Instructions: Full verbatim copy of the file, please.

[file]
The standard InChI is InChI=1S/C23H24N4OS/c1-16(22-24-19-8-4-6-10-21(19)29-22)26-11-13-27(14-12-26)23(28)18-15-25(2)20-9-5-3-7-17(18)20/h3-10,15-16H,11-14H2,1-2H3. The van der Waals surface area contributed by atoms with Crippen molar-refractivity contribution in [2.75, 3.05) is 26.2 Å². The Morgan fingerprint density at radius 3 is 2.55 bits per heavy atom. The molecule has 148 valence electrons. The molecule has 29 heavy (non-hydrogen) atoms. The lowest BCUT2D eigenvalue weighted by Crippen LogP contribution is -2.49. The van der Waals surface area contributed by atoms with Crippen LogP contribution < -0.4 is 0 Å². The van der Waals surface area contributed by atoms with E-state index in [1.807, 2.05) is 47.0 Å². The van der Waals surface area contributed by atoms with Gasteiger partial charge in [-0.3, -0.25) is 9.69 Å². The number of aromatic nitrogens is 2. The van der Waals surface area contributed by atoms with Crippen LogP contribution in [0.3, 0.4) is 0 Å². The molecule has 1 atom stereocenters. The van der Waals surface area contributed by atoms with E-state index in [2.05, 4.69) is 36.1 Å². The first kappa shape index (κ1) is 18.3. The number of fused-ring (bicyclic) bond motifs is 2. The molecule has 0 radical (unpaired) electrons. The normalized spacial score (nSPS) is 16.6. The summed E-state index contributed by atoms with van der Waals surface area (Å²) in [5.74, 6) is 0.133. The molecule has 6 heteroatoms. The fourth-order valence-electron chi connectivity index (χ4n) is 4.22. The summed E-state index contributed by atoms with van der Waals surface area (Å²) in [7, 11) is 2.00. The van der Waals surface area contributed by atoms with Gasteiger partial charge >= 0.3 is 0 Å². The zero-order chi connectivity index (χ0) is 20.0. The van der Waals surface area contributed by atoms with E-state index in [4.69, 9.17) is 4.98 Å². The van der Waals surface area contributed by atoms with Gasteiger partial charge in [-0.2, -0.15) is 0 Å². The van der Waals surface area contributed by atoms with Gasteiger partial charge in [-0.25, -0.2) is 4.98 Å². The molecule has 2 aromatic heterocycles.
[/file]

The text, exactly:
The standard InChI is InChI=1S/C23H24N4OS/c1-16(22-24-19-8-4-6-10-21(19)29-22)26-11-13-27(14-12-26)23(28)18-15-25(2)20-9-5-3-7-17(18)20/h3-10,15-16H,11-14H2,1-2H3. The van der Waals surface area contributed by atoms with Crippen molar-refractivity contribution in [2.75, 3.05) is 26.2 Å². The Morgan fingerprint density at radius 3 is 2.55 bits per heavy atom. The molecule has 148 valence electrons. The molecule has 29 heavy (non-hydrogen) atoms. The lowest BCUT2D eigenvalue weighted by Crippen LogP contribution is -2.49. The van der Waals surface area contributed by atoms with Crippen LogP contribution < -0.4 is 0 Å². The van der Waals surface area contributed by atoms with E-state index in [1.807, 2.05) is 47.0 Å². The van der Waals surface area contributed by atoms with Gasteiger partial charge in [-0.3, -0.25) is 9.69 Å². The number of aromatic nitrogens is 2. The van der Waals surface area contributed by atoms with Crippen LogP contribution in [0.3, 0.4) is 0 Å². The molecule has 1 atom stereocenters. The van der Waals surface area contributed by atoms with E-state index in [2.05, 4.69) is 36.1 Å². The first kappa shape index (κ1) is 18.3. The number of fused-ring (bicyclic) bond motifs is 2. The molecule has 0 radical (unpaired) electrons. The normalized spacial score (nSPS) is 16.6. The summed E-state index contributed by atoms with van der Waals surface area (Å²) in [5.74, 6) is 0.133. The molecule has 6 heteroatoms. The fourth-order valence-electron chi connectivity index (χ4n) is 4.22. The summed E-state index contributed by atoms with van der Waals surface area (Å²) in [7, 11) is 2.00. The van der Waals surface area contributed by atoms with Gasteiger partial charge >= 0.3 is 0 Å². The zero-order chi connectivity index (χ0) is 20.0. The van der Waals surface area contributed by atoms with E-state index in [4.69, 9.17) is 4.98 Å². The van der Waals surface area contributed by atoms with Gasteiger partial charge in [-0.2, -0.15) is 0 Å². The van der Waals surface area contributed by atoms with Gasteiger partial charge in [-0.25, -0.2) is 4.98 Å². The molecule has 2 aromatic heterocycles.